That said, we’ve strayed so far from being a self-reliant and sustainable economy – especially since the early 1970s when the US peaked in its own domestic oil production – that economic localization now amounts to a radical paradigm shift in our thinking. You can see in the debates that are going on nationally and internationally about “resuscitating” our collapsing economy that the only thinkable strategy is “stimulating” our economy in order to get the global consumer growth-fest back on track. No one in high office within the major industrialized economies is talking about learning to live sustainably or equitably in a steady-state or even a contracting economy — much less in one that relies less and less on the shipping of fossil fuel-based good half-way across the globe. But that’s the kind of shift we must begin to accept, prepare for, and shape to our own regional conditions if we ever hope to thrive within the post-petroleum economy that’s coming.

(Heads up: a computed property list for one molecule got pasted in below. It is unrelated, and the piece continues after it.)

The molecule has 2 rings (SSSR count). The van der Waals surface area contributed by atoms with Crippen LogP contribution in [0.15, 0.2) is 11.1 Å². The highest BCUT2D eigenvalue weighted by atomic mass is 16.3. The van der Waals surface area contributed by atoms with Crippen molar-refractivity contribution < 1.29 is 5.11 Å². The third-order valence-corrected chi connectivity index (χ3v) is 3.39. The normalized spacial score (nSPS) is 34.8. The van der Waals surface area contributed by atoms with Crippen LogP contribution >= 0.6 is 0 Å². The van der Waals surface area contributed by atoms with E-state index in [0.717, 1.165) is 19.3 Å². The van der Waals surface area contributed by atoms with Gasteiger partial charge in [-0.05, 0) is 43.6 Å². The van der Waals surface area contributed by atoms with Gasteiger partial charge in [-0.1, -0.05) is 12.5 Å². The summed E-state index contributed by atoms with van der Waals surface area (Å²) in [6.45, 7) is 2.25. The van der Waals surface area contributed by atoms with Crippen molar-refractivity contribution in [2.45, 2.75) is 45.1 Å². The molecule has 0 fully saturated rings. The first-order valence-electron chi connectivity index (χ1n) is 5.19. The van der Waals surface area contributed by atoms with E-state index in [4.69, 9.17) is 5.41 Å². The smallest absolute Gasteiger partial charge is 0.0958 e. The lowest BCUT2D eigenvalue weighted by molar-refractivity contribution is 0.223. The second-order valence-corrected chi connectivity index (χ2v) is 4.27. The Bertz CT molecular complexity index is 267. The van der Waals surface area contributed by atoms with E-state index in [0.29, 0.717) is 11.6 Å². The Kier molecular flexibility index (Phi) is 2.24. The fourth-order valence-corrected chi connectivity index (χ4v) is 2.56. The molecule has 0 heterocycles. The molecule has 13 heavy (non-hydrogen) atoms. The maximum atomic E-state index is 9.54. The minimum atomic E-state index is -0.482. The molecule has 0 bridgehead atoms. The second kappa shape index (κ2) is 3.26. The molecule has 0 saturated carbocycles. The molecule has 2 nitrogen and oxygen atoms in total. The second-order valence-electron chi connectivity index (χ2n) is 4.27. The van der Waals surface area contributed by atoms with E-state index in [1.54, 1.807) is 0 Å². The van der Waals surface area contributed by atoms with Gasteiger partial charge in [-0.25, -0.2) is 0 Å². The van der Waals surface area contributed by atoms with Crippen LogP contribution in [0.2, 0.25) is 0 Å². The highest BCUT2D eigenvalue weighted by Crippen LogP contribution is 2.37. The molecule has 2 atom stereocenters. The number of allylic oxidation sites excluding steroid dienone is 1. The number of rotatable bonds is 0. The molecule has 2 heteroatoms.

5. Is the “pending collapse” of the fossil fuel economy the main driver at Bay Localize?

It’s certainly one of the main drivers. Our growing dependence on declining fossil fuels coupled with mounting climate instability are converging to a crisis stage that imperils the long-term viability of the Bay Area’s economy, infrastructure, and natural environment. Fundamentally, we believe that vibrant local economies and healthy communities are the best guard against global insecurity, an essential part of achieving social equity, and a vital way to enrich our day-to-day lives. Localization can also decrease global greenhouse gas emissions by cutting the need for imports, and increase regional vitality by encouraging the recirculation of dollars within the local economy.